As Delaware prosecuted and jailed the notorious Bradley, lawmakers began to question how this man could have abused so many children for more than a decade, evading detection and prosecution. In 2010, Governor Jack Markell commissioned the Dean of Widener University Law School, Linda L. Ammons, to investigate what went wrong, and to itemize necessary changes. One key discovery involved the lack of proper reporting of abuse allegations to law enforcement or other state officials. Under the topic “Mandatory Reporters,” Ammons stated:

“It is my finding that no law enforcement agency, health professional or anyone else reported the allegations regarding Dr. Bradley to any administrative or regulatory body in accordance with current Delaware law. “

Early-Bradley-Arrest-300x169.jpg

Pediatrician Earl Bradley Arrested

Families of victims were shocked to discover that allegations against Bradley stemmed back to 1994 in Pennsylvania, where the doctor had completed his residency. Layers of bureaucracy stymied the reporting process. Plausible deniability was contagious, and without enforcement of reporting laws, organizations, members of clergy, and ordinary citizens are without incentive to abide by these statutes. Professor Ammon made numerous recommendations to the Governor of Delaware, including the following:

“Increase penalties for violating the mandatory reporting requirements in the Medical Practices Act.”

Delaware agreed. Enforceable penalties were signed into law. Delaware code 914 states:

914 Penalty for violation.  (a) Whoever violates § 903 of this title shall be liable for a civil penalty not to exceed $10,000 for the first violation, and not to exceed $50,000 for any subsequent violation.

This code enforcement is not limited to the medical practices field. In fact, every Delaware citizen is expected to report, regardless of their occupation. The ProfessionalsÂ’ Guide to Reporting Child Abuse and Neglect says:

“Professional reporters are often referred to as mandated reporters, although all citizens of Delaware are required to report child abuse and neglect.” [bold, italics ours]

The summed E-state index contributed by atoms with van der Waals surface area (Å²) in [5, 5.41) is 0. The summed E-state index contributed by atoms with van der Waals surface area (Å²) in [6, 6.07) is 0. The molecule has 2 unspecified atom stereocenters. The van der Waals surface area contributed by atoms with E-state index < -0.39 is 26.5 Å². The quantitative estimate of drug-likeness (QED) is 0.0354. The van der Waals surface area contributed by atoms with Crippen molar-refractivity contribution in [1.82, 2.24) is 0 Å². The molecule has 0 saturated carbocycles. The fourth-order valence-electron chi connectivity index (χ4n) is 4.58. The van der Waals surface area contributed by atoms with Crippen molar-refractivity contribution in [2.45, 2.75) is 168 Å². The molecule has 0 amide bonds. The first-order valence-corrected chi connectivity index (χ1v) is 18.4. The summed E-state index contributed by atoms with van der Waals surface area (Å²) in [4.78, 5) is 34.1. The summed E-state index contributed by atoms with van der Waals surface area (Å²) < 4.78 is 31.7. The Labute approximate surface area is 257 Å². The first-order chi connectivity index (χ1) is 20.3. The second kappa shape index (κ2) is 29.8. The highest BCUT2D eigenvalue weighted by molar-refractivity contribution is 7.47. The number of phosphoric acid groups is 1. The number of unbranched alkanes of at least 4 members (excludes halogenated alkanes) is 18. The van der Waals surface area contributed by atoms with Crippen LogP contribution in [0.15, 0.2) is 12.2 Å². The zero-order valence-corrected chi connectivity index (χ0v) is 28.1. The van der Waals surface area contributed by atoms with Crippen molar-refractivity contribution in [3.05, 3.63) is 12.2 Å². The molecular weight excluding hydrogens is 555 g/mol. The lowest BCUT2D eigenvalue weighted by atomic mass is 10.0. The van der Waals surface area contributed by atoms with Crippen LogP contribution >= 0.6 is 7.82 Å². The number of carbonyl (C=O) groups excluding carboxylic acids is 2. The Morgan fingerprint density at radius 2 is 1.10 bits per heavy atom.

JehovahÂ’s Witness elders Joel Mulchansingh, and William Perkins were found liable, both as professional mandated reporters, and as citizens of the State of Delaware. The congregation body of elders was also named as a responsible party.

The Settlement

In addition to financial penalties paid, the Laurel Congregation body of elders was required to attend the Stewards of Children training program, an initiative sponsored by the Beau Biden Foundation for the Protection of Children. The Biden foundation is a non-profit organization created in 2015 to further the goals of the late Biden in ensuring that children are afforded every possible protection from predators.

I spoke to a representative of the Stewards of Children program, who confirmed that their educational materials have been sanctioned by courts across the United States on the basis of competent, peer-reviewed research.

The third and final settlement term involved a multi-part affidavit, signed by the Laurel Coordinator of Body of Elders, and distributed to all congregations within the State of Delaware. Terms included:

  • Communications with individual involving acts of abuse shall not be considered as “penitential confessions”
  • Communications with minors involving acts of abuse shall not be considered as “penitential confessions”
  • Elders and the Congregation will comply with the law in accordance with the two items above
  • A copy of the signed and notarized affidavit will be provided by JehovahÂ’s WitnessesÂ’ attorneys to all congregations within the state of Delaware

While JehovahÂ’s Witnesses have been forced to comply with the terms of this settlement, there is no evidence to suggest that this organization will participate in mandatory training programs in other states or countries. Currently, Witness policy dictates that the first notification of allegations of child abuse must be made by local elders to the JehovahÂ’s Witness legal department in Patterson New York. This policy has a profound chilling effect upon justice for victims and protection of the community.

Exterior Sign for Laurel and Seaford Congregations of Jehovah's Witnesses

Exterior Sign for Laurel and Seaford Congregations

Once their legal department advises elders whether they are in a mandatory reporting state or not, the call is handed over to the Service department, also located in Patterson. These men advise local elders of their internal judicial responsibility, such as whether to disfellowship a minor deemed as a willing participant in sexual acts.

Nowhere in Watchtower literature are victims or others encouraged to immediately contact civil authorities when allegations of abuse become known. By design, Jehovah’s Witnesses are trained to regard local elders as the primary authority, particularly when any sexual contact is discovered between two unmarried persons. 

A Precedent Has Been Set